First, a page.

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Orleans County monitor. [volume] : (Barton, Vt.) 1872-1953
Place of publication:
Barton, Vt.
Geographic coverage:
  • Barton, Orleans, Vermont  |  View more titles from this: City County, State
E.H. Webster
Dates of publication:
  • Vol. 1, no. 1 (Jan. 8, 1872)-v. 82, no. 25 (June 24, 1953).
  • English
  • Barton (Vt.)--Newspapers.
  • Orleans County (Vt.)--Newspapers.
  • Vermont--Barton.--fast--(OCoLC)fst01226819
  • Vermont--Newspapers.
  • Vermont--Orleans County.--fast--(OCoLC)fst01232553
  • Vermont.--fast--(OCoLC)fst01204305
  • "Republican". Cf. Rowell, 1877.
  • Archived issues are available in digital format from the Library of Congress Chronicling America online collection.
  • Available on microfilm from the New York Public Library.
  • Editors: E.H. Webster, 1872; George H. Blake, 1873-1878.
sn 84022871
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Orleans County monitor. [volume] January 8, 1872 , Image 1


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Orleans County Monitor

The weekly Orleans County Monitor was published in Barton, Vermont, for just over 80 years, primarily under the direction of two men, George H. Blake and Wallace H. Gilpin.In 1871, Barton abruptly lost the Orleans Independent Standard, the weekly newspaper it had enthusiastically welcomed in 1866. The publisher of the county's other major weekly, the Newport Express, purchased the Standard’s subscription list and merged the two papers, leaving the southern part of Orleans County without a local paper. In response, printer Ellery H. Webster started the Orleans County Monitor in 1872 with support from Barton's business community. A Civil War veteran, Webster named the paper after the Union's iron-clad warship, the USS Monitor.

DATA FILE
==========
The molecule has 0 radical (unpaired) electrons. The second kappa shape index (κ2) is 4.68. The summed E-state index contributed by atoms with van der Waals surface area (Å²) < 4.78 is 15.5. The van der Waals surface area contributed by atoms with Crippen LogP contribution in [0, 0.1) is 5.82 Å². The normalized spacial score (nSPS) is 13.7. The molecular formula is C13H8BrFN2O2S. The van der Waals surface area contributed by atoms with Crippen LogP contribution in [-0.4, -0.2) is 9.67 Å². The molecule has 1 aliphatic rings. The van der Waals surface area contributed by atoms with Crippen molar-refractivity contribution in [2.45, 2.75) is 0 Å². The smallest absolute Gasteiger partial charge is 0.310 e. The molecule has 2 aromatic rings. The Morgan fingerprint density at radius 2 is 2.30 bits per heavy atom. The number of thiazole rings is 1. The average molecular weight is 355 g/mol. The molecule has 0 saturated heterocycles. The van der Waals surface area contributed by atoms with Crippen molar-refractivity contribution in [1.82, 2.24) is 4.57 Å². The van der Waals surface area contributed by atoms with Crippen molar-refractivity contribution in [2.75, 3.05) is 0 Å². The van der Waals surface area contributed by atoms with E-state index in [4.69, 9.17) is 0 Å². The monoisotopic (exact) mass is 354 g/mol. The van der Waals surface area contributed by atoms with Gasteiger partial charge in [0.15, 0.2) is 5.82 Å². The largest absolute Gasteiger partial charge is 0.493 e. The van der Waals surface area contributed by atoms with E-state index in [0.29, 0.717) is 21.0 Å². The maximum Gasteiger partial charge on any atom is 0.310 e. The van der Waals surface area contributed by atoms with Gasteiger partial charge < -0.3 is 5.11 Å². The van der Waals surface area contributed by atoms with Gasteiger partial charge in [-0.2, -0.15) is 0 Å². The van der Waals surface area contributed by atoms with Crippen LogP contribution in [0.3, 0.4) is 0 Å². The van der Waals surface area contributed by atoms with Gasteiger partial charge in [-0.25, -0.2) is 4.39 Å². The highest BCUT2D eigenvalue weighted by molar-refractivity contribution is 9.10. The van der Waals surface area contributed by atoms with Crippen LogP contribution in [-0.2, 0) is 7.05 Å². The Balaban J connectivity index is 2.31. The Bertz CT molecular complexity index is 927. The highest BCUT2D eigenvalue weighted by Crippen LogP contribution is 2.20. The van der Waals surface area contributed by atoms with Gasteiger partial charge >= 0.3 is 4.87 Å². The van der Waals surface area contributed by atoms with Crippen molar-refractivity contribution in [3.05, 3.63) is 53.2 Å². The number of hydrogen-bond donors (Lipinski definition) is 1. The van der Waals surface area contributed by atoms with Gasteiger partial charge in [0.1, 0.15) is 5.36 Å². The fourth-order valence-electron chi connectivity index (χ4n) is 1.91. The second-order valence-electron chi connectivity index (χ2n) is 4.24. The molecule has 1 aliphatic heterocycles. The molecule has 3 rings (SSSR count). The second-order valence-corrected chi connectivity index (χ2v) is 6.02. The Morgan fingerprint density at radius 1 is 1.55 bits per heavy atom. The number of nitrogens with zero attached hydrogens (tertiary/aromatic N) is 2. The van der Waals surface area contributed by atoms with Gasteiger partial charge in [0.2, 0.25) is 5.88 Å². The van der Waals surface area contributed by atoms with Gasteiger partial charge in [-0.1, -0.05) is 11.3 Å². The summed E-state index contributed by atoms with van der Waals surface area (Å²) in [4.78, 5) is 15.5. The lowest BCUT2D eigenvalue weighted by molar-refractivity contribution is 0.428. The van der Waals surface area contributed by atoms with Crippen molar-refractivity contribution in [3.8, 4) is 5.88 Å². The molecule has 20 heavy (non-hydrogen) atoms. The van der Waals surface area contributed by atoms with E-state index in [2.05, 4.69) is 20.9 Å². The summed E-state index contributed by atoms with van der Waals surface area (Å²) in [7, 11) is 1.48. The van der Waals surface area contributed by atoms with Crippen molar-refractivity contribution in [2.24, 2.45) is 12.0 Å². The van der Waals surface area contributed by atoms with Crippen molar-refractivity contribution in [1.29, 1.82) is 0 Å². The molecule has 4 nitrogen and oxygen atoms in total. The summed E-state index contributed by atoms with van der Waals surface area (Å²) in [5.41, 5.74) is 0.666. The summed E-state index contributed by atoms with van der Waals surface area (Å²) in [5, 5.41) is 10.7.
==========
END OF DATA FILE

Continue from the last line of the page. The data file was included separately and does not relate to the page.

After running the Monitor by himself for a year, Webster added George H. Blake as a partner to take over the editorial duties. When Webster left the newspaper profession in 1876, Blake purchased the paper. Blake's son-in-law, William L. Jacobs, joined him in the business after graduating from Montpelier Seminary in 1894 and took over after Blake's death in 1898. Jacobs moved to California in 1904 and sold the Monitor to Wallace H. Gilpin, a printer who had started working at the paper when he was a student at Barton Academy.

In 1909 Gilpin formed a partnership with Franz A. Hunt that soon dominated newspaper publishing in Orleans County. In 1919, Gilpin and Hunt started a second weekly, the Newport News. In 1920, they acquired the Express and Standard, and in 1922 they merged the News with the North Troy Palladium to create the Palladium and News. The partners replaced the Express and Standard with the county's first daily, the Newport Daily Express in March 1936. They published the Palladium and News until 1942 and the Monitor until 1953.

The Monitor enjoyed strong support from subscribers and advertisers. The paper's continued success was due largely to each editor's ability to, as Webster explained in 1876, "make it newsy, instructive and interesting to the various tastes of which the general reading public is made up." Over time, the amount of local content increased, especially after the paper expanded to eight and then twelve pages. Reports from correspondents in Orleans County communities, as well as several bordering towns in Caledonia County, filled the paper. The editors championed economic growth, and they promoted agriculture, tourism, recreation, and industries that could take advantage of northwestern Vermont's rich natural resources. The paper supported conservation of natural resources at the same time that it advocated industries like asbestos mining. Blake, Jacobs and Gilpin were active in town and county businesses and organizations, and their diverse interests are reflected in articles and editorials.

Provided by: University of Vermont